Hospital Car Parking: The Impact of Access Costs
AbstractNHS Trusts have statutory powers to raise income, which allow them to decide whether to charge, and how much to charge, for hospital car parking. Trusts are not obliged to provide parking facilities on their premises, but provision will inevitably incur costs in the form of maintenance, security and staffing. If Trusts choose not to charge for parking, then these costs must be covered from other sources of revenue, potentially diverting resources from patient care. Charges typically account for around 0.25% of a hospital?s income, but can be as high as 1%. The government offers financial support to people on low incomes who incur travel expenses when accessing health care.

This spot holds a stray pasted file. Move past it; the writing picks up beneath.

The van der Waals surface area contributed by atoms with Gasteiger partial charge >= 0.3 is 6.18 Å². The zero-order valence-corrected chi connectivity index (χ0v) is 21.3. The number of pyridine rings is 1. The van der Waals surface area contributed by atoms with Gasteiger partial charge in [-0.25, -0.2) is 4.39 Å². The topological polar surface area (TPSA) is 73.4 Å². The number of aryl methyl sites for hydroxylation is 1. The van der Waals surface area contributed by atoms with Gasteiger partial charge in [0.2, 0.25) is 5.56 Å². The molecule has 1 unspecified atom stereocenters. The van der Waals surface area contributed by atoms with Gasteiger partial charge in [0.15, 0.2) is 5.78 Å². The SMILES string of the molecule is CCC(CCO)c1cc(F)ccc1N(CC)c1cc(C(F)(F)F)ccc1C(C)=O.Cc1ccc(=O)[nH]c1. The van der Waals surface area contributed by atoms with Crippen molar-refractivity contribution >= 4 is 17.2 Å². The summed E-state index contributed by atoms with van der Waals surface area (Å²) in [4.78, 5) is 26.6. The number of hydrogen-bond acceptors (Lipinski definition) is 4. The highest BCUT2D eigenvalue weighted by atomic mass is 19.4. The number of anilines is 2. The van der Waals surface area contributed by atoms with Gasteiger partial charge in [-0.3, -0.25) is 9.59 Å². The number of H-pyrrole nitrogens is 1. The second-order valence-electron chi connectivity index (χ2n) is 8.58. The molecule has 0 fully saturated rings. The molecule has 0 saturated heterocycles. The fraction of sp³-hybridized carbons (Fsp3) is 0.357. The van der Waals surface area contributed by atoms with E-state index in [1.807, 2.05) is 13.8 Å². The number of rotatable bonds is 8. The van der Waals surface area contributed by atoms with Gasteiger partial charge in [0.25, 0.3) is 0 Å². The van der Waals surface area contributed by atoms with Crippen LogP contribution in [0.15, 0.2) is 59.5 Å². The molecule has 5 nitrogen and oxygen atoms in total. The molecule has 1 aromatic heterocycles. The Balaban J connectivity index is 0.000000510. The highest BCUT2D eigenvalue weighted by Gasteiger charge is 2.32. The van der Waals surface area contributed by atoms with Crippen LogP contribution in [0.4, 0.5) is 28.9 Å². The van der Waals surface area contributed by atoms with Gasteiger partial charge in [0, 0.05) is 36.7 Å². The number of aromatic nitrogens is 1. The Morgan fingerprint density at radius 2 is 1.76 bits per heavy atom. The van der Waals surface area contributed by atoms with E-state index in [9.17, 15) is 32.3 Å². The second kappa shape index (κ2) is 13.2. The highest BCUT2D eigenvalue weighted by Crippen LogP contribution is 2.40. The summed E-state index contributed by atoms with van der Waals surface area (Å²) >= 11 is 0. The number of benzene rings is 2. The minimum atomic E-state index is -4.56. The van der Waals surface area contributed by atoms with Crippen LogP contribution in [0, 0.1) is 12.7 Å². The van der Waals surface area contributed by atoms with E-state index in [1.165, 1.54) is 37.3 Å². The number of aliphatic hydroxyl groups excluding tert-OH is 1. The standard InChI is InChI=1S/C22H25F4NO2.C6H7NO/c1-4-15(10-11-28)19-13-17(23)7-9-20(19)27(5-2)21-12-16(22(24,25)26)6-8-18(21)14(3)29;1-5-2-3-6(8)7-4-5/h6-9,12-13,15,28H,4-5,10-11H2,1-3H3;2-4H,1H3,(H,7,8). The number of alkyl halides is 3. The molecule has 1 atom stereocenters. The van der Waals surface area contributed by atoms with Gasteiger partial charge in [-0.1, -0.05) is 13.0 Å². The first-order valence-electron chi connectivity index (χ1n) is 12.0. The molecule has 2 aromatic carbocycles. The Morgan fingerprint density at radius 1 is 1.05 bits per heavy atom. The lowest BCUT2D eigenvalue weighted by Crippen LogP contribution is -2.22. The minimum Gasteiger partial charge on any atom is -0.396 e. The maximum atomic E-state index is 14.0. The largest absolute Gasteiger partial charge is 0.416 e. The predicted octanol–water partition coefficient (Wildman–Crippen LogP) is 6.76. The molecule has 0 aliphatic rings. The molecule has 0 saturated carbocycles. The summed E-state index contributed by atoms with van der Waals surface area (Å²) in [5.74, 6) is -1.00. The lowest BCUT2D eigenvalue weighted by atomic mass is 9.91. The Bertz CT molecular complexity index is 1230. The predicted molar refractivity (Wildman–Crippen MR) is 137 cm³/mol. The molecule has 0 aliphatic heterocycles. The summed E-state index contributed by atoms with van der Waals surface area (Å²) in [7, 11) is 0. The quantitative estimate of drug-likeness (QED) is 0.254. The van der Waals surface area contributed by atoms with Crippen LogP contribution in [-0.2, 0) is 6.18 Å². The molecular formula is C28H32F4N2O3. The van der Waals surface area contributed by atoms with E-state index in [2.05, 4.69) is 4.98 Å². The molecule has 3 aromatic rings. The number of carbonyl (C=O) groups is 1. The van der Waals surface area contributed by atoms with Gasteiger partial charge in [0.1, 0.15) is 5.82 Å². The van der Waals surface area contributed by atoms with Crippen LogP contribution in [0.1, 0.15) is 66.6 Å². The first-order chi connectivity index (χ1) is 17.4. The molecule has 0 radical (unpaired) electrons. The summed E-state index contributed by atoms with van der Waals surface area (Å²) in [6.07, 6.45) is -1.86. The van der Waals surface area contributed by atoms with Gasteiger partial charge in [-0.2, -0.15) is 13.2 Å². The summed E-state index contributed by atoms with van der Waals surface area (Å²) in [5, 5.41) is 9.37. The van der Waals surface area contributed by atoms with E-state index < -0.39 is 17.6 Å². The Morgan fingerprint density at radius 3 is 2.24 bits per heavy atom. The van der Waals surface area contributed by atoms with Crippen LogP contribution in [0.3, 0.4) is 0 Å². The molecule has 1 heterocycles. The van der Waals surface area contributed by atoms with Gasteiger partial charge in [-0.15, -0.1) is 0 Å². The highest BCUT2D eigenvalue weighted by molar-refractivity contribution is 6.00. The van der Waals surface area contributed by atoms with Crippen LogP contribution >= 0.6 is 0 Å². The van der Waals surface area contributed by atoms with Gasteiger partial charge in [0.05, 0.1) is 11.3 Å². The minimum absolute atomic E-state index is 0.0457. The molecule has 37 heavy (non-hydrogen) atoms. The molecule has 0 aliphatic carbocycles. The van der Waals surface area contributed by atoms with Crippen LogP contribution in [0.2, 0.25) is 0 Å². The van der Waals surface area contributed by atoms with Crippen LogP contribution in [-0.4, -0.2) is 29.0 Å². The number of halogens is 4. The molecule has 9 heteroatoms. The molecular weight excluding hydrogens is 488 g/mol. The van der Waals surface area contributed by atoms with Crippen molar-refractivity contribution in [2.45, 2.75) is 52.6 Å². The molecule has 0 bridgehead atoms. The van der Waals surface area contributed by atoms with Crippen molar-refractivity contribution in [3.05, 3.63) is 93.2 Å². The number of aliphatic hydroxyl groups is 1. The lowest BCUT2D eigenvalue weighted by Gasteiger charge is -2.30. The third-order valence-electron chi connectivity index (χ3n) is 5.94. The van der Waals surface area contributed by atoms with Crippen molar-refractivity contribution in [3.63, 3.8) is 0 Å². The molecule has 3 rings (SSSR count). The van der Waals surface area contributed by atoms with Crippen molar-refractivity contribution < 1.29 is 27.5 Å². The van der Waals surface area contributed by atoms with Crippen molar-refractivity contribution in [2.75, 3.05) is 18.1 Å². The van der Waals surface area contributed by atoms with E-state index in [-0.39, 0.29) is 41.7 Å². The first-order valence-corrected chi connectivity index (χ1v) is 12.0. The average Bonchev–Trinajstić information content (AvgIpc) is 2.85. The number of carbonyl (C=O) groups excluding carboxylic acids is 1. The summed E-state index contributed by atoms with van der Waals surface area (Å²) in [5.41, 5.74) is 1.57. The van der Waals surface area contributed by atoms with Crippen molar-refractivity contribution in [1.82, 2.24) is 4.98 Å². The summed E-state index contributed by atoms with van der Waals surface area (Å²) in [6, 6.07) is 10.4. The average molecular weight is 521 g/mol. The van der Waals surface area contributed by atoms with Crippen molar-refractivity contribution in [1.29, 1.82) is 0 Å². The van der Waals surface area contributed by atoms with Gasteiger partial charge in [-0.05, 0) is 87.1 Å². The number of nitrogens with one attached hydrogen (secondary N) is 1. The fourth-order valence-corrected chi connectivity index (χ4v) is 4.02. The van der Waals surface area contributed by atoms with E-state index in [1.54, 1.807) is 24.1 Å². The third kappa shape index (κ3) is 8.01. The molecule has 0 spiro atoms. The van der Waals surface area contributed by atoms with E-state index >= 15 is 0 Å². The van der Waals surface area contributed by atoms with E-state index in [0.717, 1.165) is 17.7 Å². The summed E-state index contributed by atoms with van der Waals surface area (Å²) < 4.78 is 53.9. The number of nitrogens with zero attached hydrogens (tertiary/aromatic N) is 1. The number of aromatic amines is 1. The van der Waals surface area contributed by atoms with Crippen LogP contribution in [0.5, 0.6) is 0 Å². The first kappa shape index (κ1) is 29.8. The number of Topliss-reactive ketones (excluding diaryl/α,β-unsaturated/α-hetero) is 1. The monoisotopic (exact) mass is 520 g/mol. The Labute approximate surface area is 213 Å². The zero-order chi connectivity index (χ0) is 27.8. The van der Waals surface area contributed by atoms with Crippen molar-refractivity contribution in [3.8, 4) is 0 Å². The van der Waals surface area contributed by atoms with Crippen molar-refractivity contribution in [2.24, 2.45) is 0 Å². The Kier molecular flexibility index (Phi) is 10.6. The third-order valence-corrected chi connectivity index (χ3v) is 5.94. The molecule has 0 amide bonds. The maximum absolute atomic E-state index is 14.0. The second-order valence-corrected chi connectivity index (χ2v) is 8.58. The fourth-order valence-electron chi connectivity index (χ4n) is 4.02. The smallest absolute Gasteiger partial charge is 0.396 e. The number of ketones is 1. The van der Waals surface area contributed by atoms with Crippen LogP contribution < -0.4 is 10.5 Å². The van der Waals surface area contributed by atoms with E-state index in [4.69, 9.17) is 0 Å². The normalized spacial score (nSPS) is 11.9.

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Bibliographic InfoPaper provided by Centre for Health Economics, University of York in its series Working Papers with number 059cherp.
Length: 65 pages
Date of creation: Nov 2010
Date of revision:
This paper has been announced in the following NEP Reports:
- NEP-ALL-2010-12-04 (All new papers)
Please report citation or reference errors to , or , if you are the registered author of the cited work, log in to your RePEc Author Service profile, click on "citations" and make appropriate adjustments.:
- Roy Carr-Hill & Geoffrey Hardman & Stephen Martin & Stuart Peacock & Trevor Sheldon & Peter Smith, 1994. "A formula for distributing NHS revenues based on small area use of hospital beds," Working Papers 022cheop, Centre for Health Economics, University of York.
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